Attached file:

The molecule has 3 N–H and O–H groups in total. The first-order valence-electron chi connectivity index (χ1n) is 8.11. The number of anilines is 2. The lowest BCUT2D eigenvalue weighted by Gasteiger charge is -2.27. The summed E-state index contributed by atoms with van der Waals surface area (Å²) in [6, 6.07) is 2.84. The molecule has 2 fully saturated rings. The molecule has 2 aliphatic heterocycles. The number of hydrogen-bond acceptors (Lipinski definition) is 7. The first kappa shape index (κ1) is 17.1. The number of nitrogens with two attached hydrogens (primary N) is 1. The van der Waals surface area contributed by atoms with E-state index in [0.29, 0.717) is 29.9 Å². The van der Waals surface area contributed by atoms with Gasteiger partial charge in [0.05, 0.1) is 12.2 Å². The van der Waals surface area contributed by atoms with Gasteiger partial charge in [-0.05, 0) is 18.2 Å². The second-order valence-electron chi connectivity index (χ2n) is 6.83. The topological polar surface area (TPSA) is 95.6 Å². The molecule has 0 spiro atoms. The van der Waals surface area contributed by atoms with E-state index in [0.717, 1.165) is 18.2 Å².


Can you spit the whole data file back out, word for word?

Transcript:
The molecule has 3 N–H and O–H groups in total. The first-order valence-electron chi connectivity index (χ1n) is 8.11. The number of anilines is 2. The lowest BCUT2D eigenvalue weighted by Gasteiger charge is -2.27. The summed E-state index contributed by atoms with van der Waals surface area (Å²) in [6, 6.07) is 2.84. The molecule has 2 fully saturated rings. The molecule has 2 aliphatic heterocycles. The number of hydrogen-bond acceptors (Lipinski definition) is 7. The first kappa shape index (κ1) is 17.1. The number of nitrogens with two attached hydrogens (primary N) is 1. The van der Waals surface area contributed by atoms with E-state index in [0.29, 0.717) is 29.9 Å². The van der Waals surface area contributed by atoms with Gasteiger partial charge in [0.05, 0.1) is 12.2 Å². The van der Waals surface area contributed by atoms with Gasteiger partial charge in [-0.05, 0) is 18.2 Å². The second-order valence-electron chi connectivity index (χ2n) is 6.83. The topological polar surface area (TPSA) is 95.6 Å². The molecule has 0 spiro atoms. The van der Waals surface area contributed by atoms with E-state index in [0.717, 1.165) is 18.2 Å².